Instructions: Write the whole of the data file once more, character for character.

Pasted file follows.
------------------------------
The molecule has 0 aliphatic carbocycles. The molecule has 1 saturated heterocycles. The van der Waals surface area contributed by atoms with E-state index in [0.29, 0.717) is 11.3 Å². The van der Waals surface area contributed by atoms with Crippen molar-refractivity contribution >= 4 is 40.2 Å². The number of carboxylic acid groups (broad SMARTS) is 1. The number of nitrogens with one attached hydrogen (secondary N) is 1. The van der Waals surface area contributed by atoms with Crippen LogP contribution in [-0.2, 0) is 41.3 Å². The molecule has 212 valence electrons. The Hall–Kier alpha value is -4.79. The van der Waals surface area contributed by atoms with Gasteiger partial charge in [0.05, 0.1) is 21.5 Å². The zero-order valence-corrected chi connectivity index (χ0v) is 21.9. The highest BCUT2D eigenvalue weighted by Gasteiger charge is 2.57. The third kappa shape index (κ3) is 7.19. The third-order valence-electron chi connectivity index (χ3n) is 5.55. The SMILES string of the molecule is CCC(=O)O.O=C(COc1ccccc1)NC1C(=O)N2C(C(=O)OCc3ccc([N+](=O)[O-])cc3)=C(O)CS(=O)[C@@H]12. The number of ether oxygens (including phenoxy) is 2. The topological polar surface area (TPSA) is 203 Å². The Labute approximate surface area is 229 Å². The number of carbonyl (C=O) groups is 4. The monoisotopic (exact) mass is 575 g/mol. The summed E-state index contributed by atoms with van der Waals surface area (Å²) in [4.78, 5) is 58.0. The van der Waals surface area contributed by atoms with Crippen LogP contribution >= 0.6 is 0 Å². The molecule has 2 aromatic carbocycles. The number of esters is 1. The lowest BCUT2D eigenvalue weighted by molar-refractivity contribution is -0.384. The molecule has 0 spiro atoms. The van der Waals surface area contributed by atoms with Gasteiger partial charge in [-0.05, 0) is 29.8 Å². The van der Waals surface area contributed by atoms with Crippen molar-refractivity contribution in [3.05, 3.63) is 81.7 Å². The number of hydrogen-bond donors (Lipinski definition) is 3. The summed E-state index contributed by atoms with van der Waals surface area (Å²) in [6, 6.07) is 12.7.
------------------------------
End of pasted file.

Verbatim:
The molecule has 0 aliphatic carbocycles. The molecule has 1 saturated heterocycles. The van der Waals surface area contributed by atoms with E-state index in [0.29, 0.717) is 11.3 Å². The van der Waals surface area contributed by atoms with Crippen molar-refractivity contribution >= 4 is 40.2 Å². The number of carboxylic acid groups (broad SMARTS) is 1. The number of nitrogens with one attached hydrogen (secondary N) is 1. The van der Waals surface area contributed by atoms with Crippen LogP contribution in [-0.2, 0) is 41.3 Å². The molecule has 212 valence electrons. The Hall–Kier alpha value is -4.79. The van der Waals surface area contributed by atoms with Gasteiger partial charge in [0.05, 0.1) is 21.5 Å². The zero-order valence-corrected chi connectivity index (χ0v) is 21.9. The highest BCUT2D eigenvalue weighted by Gasteiger charge is 2.57. The third kappa shape index (κ3) is 7.19. The third-order valence-electron chi connectivity index (χ3n) is 5.55. The SMILES string of the molecule is CCC(=O)O.O=C(COc1ccccc1)NC1C(=O)N2C(C(=O)OCc3ccc([N+](=O)[O-])cc3)=C(O)CS(=O)[C@@H]12. The number of ether oxygens (including phenoxy) is 2. The topological polar surface area (TPSA) is 203 Å². The Labute approximate surface area is 229 Å². The number of carbonyl (C=O) groups is 4. The monoisotopic (exact) mass is 575 g/mol. The summed E-state index contributed by atoms with van der Waals surface area (Å²) in [4.78, 5) is 58.0. The van der Waals surface area contributed by atoms with Crippen LogP contribution >= 0.6 is 0 Å². The molecule has 2 aromatic carbocycles. The number of esters is 1. The lowest BCUT2D eigenvalue weighted by molar-refractivity contribution is -0.384. The molecule has 0 spiro atoms. The van der Waals surface area contributed by atoms with Gasteiger partial charge in [-0.05, 0) is 29.8 Å². The van der Waals surface area contributed by atoms with Crippen molar-refractivity contribution in [3.05, 3.63) is 81.7 Å². The number of hydrogen-bond donors (Lipinski definition) is 3. The summed E-state index contributed by atoms with van der Waals surface area (Å²) in [6, 6.07) is 12.7.